State grant doubles aid to Shoa survivors
New Jersey’s Jewish Family Service agencies will receive $400,000 to serve Holocaust survivors in the new fiscal year, thanks to a “Grants in Aid” allocation in New Jersey’s new state budget.
The allocation doubles the amount the state granted to the Holocaust Survivor Assistance Program of the New Jersey Jewish Family Service Agencies in fiscal years 2014 and 2015. It brings the three-year total to $1,000,000 in state funding to provide services to New Jersey’s 4,700 Holocaust survivors.
The new state grant allows the Family Service agencies to meet essential needs of survivors, including home health aide services, transportation, nursing services, subsidized adult medical day care, emergency financial assistance, and kosher meals-on-wheels programs.
According to proponents, the additional funding will provide survivors with 11,000 hours of home care service, 3,000 meals, and 1,500 hours of case work and social service needs management.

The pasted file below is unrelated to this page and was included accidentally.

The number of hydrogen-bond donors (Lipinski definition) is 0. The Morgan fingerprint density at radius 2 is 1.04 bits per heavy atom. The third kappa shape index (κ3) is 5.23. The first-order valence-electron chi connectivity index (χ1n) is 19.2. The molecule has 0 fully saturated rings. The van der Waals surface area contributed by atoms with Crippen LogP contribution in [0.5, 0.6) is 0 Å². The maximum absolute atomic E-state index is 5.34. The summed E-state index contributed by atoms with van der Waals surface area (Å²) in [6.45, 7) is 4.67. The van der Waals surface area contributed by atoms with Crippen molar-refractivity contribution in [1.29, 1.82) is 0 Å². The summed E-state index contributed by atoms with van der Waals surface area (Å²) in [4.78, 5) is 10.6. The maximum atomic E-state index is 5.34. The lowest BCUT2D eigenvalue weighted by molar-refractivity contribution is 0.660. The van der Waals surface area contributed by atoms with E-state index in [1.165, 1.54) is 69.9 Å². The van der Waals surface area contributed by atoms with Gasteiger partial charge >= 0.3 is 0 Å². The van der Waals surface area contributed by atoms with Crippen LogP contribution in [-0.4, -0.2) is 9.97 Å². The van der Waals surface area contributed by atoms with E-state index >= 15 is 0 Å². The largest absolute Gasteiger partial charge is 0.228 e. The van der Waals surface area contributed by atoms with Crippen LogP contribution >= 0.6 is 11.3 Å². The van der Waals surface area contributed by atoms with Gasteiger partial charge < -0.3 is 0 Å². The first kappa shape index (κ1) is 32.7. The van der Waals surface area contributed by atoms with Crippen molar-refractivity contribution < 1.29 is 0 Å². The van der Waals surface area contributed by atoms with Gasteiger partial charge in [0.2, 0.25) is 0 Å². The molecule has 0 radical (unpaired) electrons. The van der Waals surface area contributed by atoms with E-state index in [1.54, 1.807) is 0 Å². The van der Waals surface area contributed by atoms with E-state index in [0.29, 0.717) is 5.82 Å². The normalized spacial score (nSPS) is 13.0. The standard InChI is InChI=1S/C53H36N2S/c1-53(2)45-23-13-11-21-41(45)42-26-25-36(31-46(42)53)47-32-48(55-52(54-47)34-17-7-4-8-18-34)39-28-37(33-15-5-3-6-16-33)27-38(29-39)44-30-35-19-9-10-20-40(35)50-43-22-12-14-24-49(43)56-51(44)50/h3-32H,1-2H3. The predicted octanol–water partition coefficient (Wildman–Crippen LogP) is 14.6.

In addition, $75,000 will be devoted to emergency assistance requests and to provide survivors with as many as 600 rides for shopping and medical appointments.
“We are grateful to Gov. Chris Christie and the legislature for once more recognizing, in a bipartisan way, that the concerns of Holocaust survivors are unique because of what they have been through, and because their vulnerabilities at this age are increasing and are real,” said Mark Levenson, president of the NJ State Association of Jewish Federations, in a July 6 press release.
“The annual HSAP allocation assists our community to meet the anticipated and increased needs for direct and acute services for survivors as the survivor population ages,” said Jacob Toporek, executive director of the State Association.
Federations in New Jersey worked with the State Association and were instrumental in securing the funding.